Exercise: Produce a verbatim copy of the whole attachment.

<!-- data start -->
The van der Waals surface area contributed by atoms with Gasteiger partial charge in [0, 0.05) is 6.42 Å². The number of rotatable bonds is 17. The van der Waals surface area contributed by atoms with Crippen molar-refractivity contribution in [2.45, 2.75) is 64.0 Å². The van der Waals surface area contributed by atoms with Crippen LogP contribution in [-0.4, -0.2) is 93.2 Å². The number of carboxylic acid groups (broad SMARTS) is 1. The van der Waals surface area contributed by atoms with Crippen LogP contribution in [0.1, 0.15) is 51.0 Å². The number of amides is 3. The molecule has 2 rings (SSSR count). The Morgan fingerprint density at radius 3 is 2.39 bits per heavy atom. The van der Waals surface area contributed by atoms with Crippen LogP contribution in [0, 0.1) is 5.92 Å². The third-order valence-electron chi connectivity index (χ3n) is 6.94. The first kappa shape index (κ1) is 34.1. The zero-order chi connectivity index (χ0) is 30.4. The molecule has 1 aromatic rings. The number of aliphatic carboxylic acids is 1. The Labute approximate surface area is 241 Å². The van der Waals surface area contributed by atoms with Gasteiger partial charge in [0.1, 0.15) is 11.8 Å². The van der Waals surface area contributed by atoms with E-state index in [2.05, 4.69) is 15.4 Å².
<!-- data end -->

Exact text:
The van der Waals surface area contributed by atoms with Gasteiger partial charge in [0, 0.05) is 6.42 Å². The number of rotatable bonds is 17. The van der Waals surface area contributed by atoms with Crippen molar-refractivity contribution in [2.45, 2.75) is 64.0 Å². The van der Waals surface area contributed by atoms with Crippen LogP contribution in [-0.4, -0.2) is 93.2 Å². The number of carboxylic acid groups (broad SMARTS) is 1. The van der Waals surface area contributed by atoms with Crippen LogP contribution in [0.1, 0.15) is 51.0 Å². The number of amides is 3. The molecule has 2 rings (SSSR count). The Morgan fingerprint density at radius 3 is 2.39 bits per heavy atom. The van der Waals surface area contributed by atoms with Crippen LogP contribution in [0, 0.1) is 5.92 Å². The third-order valence-electron chi connectivity index (χ3n) is 6.94. The first kappa shape index (κ1) is 34.1. The zero-order chi connectivity index (χ0) is 30.4. The molecule has 1 aromatic rings. The number of aliphatic carboxylic acids is 1. The Labute approximate surface area is 241 Å². The van der Waals surface area contributed by atoms with Gasteiger partial charge in [0.1, 0.15) is 11.8 Å². The van der Waals surface area contributed by atoms with E-state index in [2.05, 4.69) is 15.4 Å².